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We say our A&R guy, his name’s Jesus Christ. He brought us together, and he gave us the songs, and the time to spend with each other, and the music drives what we do. ●
– – Now even Jesus is an honorary Annie? Good grief, Angaleena Presley.
I wrote that song a long time ago. When I first moved here, I dated this boy who worked on the railroad, he drove a big Chevy truck with a lift kit on it, and we’d go up in the hills and go muddin’. One night he got his truck stuck and literally it sank down, and we had to get a backhoe to come up there and get it out. That guy, he’s my dad, he’s their dad, he’s our uncles. ●
– – Angaleena Presley on “Loved by a Workin’ Man” from upcoming sophomore album Annie Up. Believe what you want to believe, but I choose to interpret this as NOT meaning that she dated her own father.
Do we need old school country music? Hard to say. But you listen to the processed, bulked up steroidal arena country, then put on “When the Grass Grows Over Me.” Feel the difference and decide which has the most immediacy, the most charisma, the most punch to the stomach. It won’t take but a bar or two. ●
– – Holly Gleason, in a CMT.com article on the passing of George Jones.
“Joe, Joe, Joe Diffie.”
CD IN YOUR STEREO
“Randy Houser’s How Country Feels.” ●
– – Aaand Tate Stevens has completely lost my interest. That was fast.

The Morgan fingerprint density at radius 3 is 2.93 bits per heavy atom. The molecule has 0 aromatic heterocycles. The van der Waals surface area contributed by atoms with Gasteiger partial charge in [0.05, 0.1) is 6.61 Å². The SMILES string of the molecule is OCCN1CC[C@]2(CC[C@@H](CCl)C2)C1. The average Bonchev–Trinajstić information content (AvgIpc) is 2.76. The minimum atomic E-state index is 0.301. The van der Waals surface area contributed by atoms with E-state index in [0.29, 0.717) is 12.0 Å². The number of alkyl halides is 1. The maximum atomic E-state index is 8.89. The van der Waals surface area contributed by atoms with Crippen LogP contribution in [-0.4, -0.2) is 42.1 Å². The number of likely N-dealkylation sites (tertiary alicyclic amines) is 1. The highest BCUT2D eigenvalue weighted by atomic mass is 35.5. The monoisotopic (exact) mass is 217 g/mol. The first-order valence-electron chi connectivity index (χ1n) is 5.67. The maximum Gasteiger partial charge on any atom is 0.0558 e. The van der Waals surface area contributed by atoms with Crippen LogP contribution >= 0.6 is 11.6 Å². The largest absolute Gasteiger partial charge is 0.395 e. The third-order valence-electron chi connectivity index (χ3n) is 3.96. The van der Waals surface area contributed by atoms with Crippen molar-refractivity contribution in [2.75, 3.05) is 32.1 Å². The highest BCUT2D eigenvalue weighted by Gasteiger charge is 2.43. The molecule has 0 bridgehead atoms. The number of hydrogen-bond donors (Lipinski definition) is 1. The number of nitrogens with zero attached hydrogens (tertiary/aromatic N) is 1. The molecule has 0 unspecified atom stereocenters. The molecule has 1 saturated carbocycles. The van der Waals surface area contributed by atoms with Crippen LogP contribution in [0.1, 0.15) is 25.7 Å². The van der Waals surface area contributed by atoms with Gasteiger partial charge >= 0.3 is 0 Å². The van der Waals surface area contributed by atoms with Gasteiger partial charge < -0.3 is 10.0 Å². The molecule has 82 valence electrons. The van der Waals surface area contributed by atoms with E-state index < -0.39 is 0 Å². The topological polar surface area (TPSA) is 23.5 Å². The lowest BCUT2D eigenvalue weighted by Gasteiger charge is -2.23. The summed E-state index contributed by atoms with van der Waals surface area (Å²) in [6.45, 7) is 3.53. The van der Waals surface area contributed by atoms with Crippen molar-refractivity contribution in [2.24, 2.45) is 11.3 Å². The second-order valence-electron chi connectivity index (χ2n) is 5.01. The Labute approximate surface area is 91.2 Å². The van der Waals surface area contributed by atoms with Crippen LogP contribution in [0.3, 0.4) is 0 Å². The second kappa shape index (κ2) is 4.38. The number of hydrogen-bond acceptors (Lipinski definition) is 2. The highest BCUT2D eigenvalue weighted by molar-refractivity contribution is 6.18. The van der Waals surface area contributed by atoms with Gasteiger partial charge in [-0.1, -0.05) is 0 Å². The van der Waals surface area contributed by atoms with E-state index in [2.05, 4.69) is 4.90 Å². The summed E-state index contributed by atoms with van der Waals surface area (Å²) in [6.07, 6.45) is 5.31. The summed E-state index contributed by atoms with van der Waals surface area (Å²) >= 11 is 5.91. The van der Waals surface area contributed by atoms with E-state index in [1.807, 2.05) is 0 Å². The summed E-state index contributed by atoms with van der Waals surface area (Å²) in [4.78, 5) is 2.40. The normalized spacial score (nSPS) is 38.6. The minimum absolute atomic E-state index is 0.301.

The Jason Aldeans, the Brantley Gilberts–they’re bringing that rock element to country music. It broadens the whole thing, which is awesome. So you’ll hear some guitar tones and sounds that are like that ’80s rock–late ’70s, ’80s, the Journeys, the Foreigners, that kind of REO Speedwagon sound. I love that stuff. ●
– – And Tate Stevens has kindly relieved me of any guilt I might have felt about dismissing him on the basis of two Q&A responses without hearing any of the music.
I happen to feel that genres are gone in music. I just think that with the digital age, whether it’s satellite radio, terrestrial radio, Pandora, whatever, there are no more genres. There’s good music. There’s bad music. I think it’s an exciting time in music that you can have all the stereotypes and all the things that are placed on it, whether it’s country music, rap music or rock music. That’s all broken down at a festival like Lollapalooza, Bonnaroo or whatever. It becomes about the music. ●
– – Eric Church.
But most of all, what excites me about Hunter Hayes is the pureness inside that heart, his love for music. It’s really emotional to me because I see God working in him. ●
– – Stevie Wonder on Hunter Hayes. Ergo, if you don’t like Hunter Hayes, you are most likely going to hell.
I’m going to tell people, a lot of artists already do it. I think I’ve been guilty of it in the past, too. We take some of our tickets, we put them on StubHub, overcharge with what the market determines they’re worth … I’m taking 1,000 of them and I’m scalping them. ●
– – Kid Rock on the (widespread?) practice of scalping one’s own tickets for profit.
I’m not trying to be like my dad and sell 70 million records. And I can’t be a legend in the history of country music. When people say, ‘Do you want to follow in their footsteps?’ I’m like, ‘Yeah, I want to be successful and do things my way — like they did.’ ●
– – Holly Williams on making the most of family legacies.
Luke [Bryan] tells Country Weekly that he was “one thousand percent” surprised at the big honor. ●
– – You know, I get the feeling Luke Bryan doesn’t have a great grasp of how percentages work.